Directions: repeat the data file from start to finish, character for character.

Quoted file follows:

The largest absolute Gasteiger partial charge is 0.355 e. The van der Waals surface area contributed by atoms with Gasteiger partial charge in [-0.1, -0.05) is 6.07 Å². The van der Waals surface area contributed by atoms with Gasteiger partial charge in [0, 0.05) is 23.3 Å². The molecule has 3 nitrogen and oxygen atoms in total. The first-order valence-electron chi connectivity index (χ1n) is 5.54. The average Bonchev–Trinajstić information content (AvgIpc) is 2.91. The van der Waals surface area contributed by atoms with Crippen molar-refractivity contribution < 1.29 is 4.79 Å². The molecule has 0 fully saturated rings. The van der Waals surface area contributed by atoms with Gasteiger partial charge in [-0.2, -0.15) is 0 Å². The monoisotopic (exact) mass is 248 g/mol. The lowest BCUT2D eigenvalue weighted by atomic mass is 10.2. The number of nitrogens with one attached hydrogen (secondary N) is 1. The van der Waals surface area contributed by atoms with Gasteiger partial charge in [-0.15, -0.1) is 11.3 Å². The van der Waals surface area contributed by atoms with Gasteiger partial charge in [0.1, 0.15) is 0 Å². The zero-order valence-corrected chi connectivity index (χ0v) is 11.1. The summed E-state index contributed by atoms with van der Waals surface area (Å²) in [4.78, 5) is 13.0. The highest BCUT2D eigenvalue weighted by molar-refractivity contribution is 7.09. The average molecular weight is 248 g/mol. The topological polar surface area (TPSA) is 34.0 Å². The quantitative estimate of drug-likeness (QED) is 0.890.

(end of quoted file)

The largest absolute Gasteiger partial charge is 0.355 e. The van der Waals surface area contributed by atoms with Gasteiger partial charge in [-0.1, -0.05) is 6.07 Å². The van der Waals surface area contributed by atoms with Gasteiger partial charge in [0, 0.05) is 23.3 Å². The molecule has 3 nitrogen and oxygen atoms in total. The first-order valence-electron chi connectivity index (χ1n) is 5.54. The average Bonchev–Trinajstić information content (AvgIpc) is 2.91. The van der Waals surface area contributed by atoms with Crippen molar-refractivity contribution < 1.29 is 4.79 Å². The molecule has 0 fully saturated rings. The van der Waals surface area contributed by atoms with Gasteiger partial charge in [-0.2, -0.15) is 0 Å². The monoisotopic (exact) mass is 248 g/mol. The lowest BCUT2D eigenvalue weighted by atomic mass is 10.2. The number of nitrogens with one attached hydrogen (secondary N) is 1. The van der Waals surface area contributed by atoms with Gasteiger partial charge in [-0.15, -0.1) is 11.3 Å². The van der Waals surface area contributed by atoms with Gasteiger partial charge in [0.1, 0.15) is 0 Å². The zero-order valence-corrected chi connectivity index (χ0v) is 11.1. The summed E-state index contributed by atoms with van der Waals surface area (Å²) in [4.78, 5) is 13.0. The highest BCUT2D eigenvalue weighted by molar-refractivity contribution is 7.09. The average molecular weight is 248 g/mol. The topological polar surface area (TPSA) is 34.0 Å². The quantitative estimate of drug-likeness (QED) is 0.890.